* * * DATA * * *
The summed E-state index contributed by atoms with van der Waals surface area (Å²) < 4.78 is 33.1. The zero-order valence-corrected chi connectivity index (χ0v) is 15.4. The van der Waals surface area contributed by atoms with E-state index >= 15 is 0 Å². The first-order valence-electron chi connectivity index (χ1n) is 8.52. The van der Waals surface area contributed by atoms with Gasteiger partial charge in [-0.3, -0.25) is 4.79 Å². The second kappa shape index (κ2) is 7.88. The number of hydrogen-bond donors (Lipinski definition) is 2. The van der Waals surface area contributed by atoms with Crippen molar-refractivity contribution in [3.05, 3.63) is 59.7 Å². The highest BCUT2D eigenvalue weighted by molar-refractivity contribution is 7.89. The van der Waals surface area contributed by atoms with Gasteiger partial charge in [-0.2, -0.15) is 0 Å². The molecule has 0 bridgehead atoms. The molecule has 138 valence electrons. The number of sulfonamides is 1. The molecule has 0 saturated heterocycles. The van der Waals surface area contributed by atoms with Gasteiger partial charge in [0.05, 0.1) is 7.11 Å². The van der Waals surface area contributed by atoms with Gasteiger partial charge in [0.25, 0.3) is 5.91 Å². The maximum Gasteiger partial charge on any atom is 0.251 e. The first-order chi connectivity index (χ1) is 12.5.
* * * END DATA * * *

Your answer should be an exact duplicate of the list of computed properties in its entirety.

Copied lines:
The summed E-state index contributed by atoms with van der Waals surface area (Å²) < 4.78 is 33.1. The zero-order valence-corrected chi connectivity index (χ0v) is 15.4. The van der Waals surface area contributed by atoms with E-state index >= 15 is 0 Å². The first-order valence-electron chi connectivity index (χ1n) is 8.52. The van der Waals surface area contributed by atoms with Gasteiger partial charge in [-0.3, -0.25) is 4.79 Å². The second kappa shape index (κ2) is 7.88. The number of hydrogen-bond donors (Lipinski definition) is 2. The van der Waals surface area contributed by atoms with Crippen molar-refractivity contribution in [3.05, 3.63) is 59.7 Å². The highest BCUT2D eigenvalue weighted by molar-refractivity contribution is 7.89. The van der Waals surface area contributed by atoms with Gasteiger partial charge in [-0.2, -0.15) is 0 Å². The molecule has 0 bridgehead atoms. The molecule has 138 valence electrons. The number of sulfonamides is 1. The molecule has 0 saturated heterocycles. The van der Waals surface area contributed by atoms with Gasteiger partial charge in [0.05, 0.1) is 7.11 Å². The van der Waals surface area contributed by atoms with Gasteiger partial charge in [0.25, 0.3) is 5.91 Å². The maximum Gasteiger partial charge on any atom is 0.251 e. The first-order chi connectivity index (χ1) is 12.5.